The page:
Authentication is synonymous with authentication: the process and result of authenticating. This verb, in turn, refers to verifying the authenticity or legality of something or the act of proving it as authentic.
As can be seen from these ideas, to understand what authentication is, it is essential to know what the concept of authenticity refers to. Authentic is what is certified or documented as safe or true. Said certification and / or documentation procedure, in short, is what is known as authentication.
According to DigoPaul, the notion of authentication is often used in the field of computing when a computer (a computer) seeks to verify the digital identity of a sender who tries to establish communication and connect to the equipment. The sender can be a user (human), software (computer program) or another computer (machine).
Authentication, on the other hand, can be required by a system when someone tries to access it. Every time a person wants to check their email on a webmail platform, for example, they must enter their username and password. The system then proceeds to authenticate the user: it analyzes the data entered and compares it with the information available in its database. If the data matches (that is, it is correct), the authentication is complete and the system allows access. Otherwise, reject the request. Authentication, in this way, is a security mechanism.
To use an ATM (ATM) or perform an operation of electronic commerce is also necessary to go through an authentication process.
Authentication is just one of the three main steps in the processes that seek to ensure the security of data networks. Although these vary according to the system and the importance of the data to be protected, we can broadly define the following three:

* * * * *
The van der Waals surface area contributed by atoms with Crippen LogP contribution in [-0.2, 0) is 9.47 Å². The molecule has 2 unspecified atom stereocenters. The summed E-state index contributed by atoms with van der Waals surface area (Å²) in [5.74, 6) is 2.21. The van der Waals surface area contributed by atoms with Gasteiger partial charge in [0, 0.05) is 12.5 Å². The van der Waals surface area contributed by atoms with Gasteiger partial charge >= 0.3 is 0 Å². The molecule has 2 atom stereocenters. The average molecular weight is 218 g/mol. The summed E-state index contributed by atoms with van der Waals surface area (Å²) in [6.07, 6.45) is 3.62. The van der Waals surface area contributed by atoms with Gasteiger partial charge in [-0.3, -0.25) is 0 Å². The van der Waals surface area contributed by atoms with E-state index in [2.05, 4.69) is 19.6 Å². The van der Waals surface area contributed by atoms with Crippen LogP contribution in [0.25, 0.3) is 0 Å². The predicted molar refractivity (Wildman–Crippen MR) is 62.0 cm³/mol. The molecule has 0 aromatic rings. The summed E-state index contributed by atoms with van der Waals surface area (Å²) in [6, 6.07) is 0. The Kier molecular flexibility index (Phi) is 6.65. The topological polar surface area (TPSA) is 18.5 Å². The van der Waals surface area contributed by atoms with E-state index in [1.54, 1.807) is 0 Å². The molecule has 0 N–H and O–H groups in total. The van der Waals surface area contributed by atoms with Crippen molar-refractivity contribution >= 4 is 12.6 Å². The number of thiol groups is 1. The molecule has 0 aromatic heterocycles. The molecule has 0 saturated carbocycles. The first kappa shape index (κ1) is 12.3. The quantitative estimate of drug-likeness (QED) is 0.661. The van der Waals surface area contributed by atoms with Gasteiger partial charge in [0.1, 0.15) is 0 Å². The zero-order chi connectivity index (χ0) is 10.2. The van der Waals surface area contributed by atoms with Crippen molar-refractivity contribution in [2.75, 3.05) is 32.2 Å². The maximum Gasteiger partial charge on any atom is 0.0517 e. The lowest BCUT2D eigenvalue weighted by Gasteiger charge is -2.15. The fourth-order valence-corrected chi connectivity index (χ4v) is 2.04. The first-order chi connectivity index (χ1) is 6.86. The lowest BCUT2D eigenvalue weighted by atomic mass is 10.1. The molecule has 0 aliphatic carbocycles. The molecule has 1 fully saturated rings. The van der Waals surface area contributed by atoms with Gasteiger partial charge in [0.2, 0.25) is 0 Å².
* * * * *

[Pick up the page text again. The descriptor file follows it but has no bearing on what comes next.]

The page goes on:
* authentication: as explained above, it consists of the attempt to verify the identity of a user who wishes to establish a connection with a database;
* authorization: once properly identified, the network allows the user to access some of its resources;
* Audit: a record of all accesses made by the authorized user during their session is carried out.
The North American company Apple has an authentication system that it has called two-factor thanks to which the ID of its users has an extra layer of security. Simply put, the goal is to minimize the chances of someone accessing someone else’s account, even if they know their victim’s password.
Apple’s two-factor authentication allows users to define their trusted devices (such as a Mac, iPad, or iPhone) so that they can only establish a connection from them. If you want to log in from one that has not been stored in the database, then you must specify two pieces of information: the password and a six-digit code that allows you to verify your identity.
To further explain this authentication system, consider a user who has an iPad and wants to access his account for the first time from a Mac that he has recently acquired. You will first need to enter your password on the new device, after which you will need to copy a verification code that will automatically appear on your iPad. It goes without saying that the only way to violate this security measure – not to mention a complex computer attack on Apple’s databases – is to steal both devices, in addition to finding out the password of their owner.